Bloomington, Ind., artist Robert Kingsley is well-studied — and it shows. Kingsley received his master’s of fine arts almost three decades ago and has been painting and teaching painting ever since. But there’s something peaceful and beyond the precise lines of academic painting that Kingsley’s work possesses: a natural facility with the brush and palette knife, an ease with finding the right finish to make his canvases shine, an almost casual, but confident, love of what he sees.
‘Red Oak’ by Robert Kingsley, currently on view at Ruschman
Kingsley’s one-man show on view at Ruschman Art Gallery is more of this same idea: idyllic landscapes of Southern Indiana that romanticize its easy beauty. Those of us who have traveled the back roads of Monroe County know that there are hills there and generous expanses of green and valleys where horses graze, and we know the magic they possess. Kingsley’s larger canvases are more impressionistic; the lights are brighter, the lines are not as precise. Stand up close and you see white paint before you see that it is a cloud formation. Stand back, and the clouds speak before the paint. In his smaller canvases, the varnish is slicker and the lines are tighter. There is no mistaking image for paint; it’s all brilliantly real and yet softly romantic. Smaller paintings such as “Sunrise Over Lake Monroe,” with yellow sky, red earth, gray horizon and a gentle suggestion of water, are compact and complete, and stirring enough to generate the muse. Ruschman exhibits Kingsley roughly once a year, and the current installment isn’t much of a departure — there’s something comforting about the solidity of Kingsley’s eye and the steadiness of his brush. There are places we return to again and again if only for the solace there. Robert Kingsley’s Views of Monroe County are on view through Oct. 4 at Ruschman Art Gallery, 948 N. Alabama St., 634-3114, www.ruschmangallery.com.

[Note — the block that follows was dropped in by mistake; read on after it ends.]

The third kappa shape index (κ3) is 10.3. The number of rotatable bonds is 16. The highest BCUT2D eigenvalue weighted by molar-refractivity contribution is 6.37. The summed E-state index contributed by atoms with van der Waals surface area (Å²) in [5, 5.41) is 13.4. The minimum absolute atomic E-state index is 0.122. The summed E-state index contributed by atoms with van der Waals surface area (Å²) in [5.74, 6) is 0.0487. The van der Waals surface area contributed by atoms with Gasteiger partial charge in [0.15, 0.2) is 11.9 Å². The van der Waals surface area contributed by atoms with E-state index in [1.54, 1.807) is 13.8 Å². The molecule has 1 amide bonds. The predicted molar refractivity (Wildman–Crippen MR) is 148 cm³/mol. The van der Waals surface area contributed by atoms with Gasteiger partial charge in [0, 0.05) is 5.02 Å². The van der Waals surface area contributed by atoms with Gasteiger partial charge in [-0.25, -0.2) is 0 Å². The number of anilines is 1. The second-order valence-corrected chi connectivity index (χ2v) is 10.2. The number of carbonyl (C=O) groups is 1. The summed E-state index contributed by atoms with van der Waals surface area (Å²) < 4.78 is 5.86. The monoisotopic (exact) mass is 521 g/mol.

Juicy fruits of art
Scott Johnson and Bruce Dean offer up a generous portion of art — their own, that is — in a group exhibition of their pieces alongside the intoxicating, kamikaze abstractions and constructions of Bernadette Ostrozovich and David Kleeman. Add in the dreamy yet crisp black-and-white photographs of Joe Vondersaar and the ghostly ones of Dan Francis, and it’s already soup. But that’s not all: Lisa Pelo-McNiece (glass) and Rob Curfman (photographs) offer even more garnishes to this hearty brew of art. What ad execs Dean and Johnson do best in this gallery setting is provide glimpses into the “what if” worlds of commercial/fine artists; that is, what if I were to make art for myself? These artists all step up to the plate, and yet there’s nothing overly compelling here. It’s mostly nicely wrought art in a variety of media; lovely watercolor still life paintings of pears, squash, avocados and the like; sensual nude collages; pastoral sweeps of grass and trees; shiny, candy-bright glass. Ostrozovich and Kleeman are the least neutral of the lot — Ostrozovich’s mixed media abstractions are figuratively flavorful and supercharged with color. They are, in a word, psychedelic and yet layered with symbolic meaning. Kleeman’s playful constructions of found bike seats, random bolts, archaic tools and the like, embellished further with his ceramic body parts, are also figurative in their way — they are the juicy fruits of an artistic imagination. Where we see a piece of junk, Kleeman sees the Holy Grail. Dean Johnson & Friends is on view through Oct. 2 at Dean Johnson Gallery, 646 Massachusetts Ave., 634-8020, ext. 21, or www.deanjohnson.com.